Monday, December 12, 2016

Autism spectrum disorders: New genetic cause of identified

Autism spectrum disorders (ASD) affect about one percent of the world's population and are characterized by a range of difficulties in social interaction and communication. A team of researchers led by Gaia Novarino, Professor at IST Austria, has identified a new genetic cause of ASD. There are many different genetic mutations causing autism, and they are all very rare. A new autism-linked gene was not only revealed, but it also identified the mechanism by which its mutation causes autism. Mutations in other genes share the same autism-causing method. They were able to identify mutations in a gene called SLC7A5 in several patients born to consanguineous marriages and diagnosed with syndromic autism. SLC7A5 transports a certain type of amino acids into the brain. Researchers studied mice in which SLC7A5 is removed at the barrier between the blood and the brain, to understand how mutations of SLC7A5 lead to autism. They removed the gene from the mice and discovered that it caused an interference with protein synthesis in neurons. The mice showed reduced social interaction and behavioral changes. The researchers reintroduced the missing SLC7A5 gene into the mice and after three weeks, improvements in behavior were seen. Researchers found a potential treatment for a form of ASD only in mice. It is going to take many more years of research until this process can be performed on human patients. Before the study, autism spectrum disorders were always thought to be irreversible conditions. The way they treated symptoms in the mice cannot be directly used in humans. It showed that some of the neurological complications presented by mice missing SLC7A5 can be rescued. So, it is possible that patients may eventually be treated as well.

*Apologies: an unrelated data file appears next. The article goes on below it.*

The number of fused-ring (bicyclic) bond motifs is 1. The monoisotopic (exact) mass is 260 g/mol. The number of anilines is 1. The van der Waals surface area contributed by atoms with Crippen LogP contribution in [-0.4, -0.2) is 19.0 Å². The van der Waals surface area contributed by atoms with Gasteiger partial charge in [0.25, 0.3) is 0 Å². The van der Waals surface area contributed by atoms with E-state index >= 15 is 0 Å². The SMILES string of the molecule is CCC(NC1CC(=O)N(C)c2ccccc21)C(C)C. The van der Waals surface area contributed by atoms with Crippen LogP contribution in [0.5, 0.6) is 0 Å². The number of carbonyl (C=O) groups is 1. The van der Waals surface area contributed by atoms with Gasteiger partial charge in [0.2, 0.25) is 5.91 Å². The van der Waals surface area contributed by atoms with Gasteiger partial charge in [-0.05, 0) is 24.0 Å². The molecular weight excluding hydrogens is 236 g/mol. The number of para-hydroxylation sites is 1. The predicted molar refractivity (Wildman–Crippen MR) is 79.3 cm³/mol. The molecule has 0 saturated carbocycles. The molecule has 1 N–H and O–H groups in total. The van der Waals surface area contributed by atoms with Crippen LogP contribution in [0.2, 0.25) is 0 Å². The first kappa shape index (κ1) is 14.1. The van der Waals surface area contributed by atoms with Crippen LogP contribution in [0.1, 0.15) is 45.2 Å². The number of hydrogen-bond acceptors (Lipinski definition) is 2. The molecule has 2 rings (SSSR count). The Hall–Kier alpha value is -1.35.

The fact that researchers found a potential treatment for a form of ASD only in mice is still a great thing. That shows we are one step closer in finding a treatment for humans. Hopefully in a few years, there will be results in potential treatments for autism spectrum disorders for humans.

1 comment:

  1. This is a very interesting article - primarily because autism seems to be very well known, but no one really understands what causes it. I know it is only being tested on mice so far; however, like you said, it is one step closer to finding a treatment for humans. I do also wonder just how closely the behavior of the mice resembles a humans,' at least in terms of speech.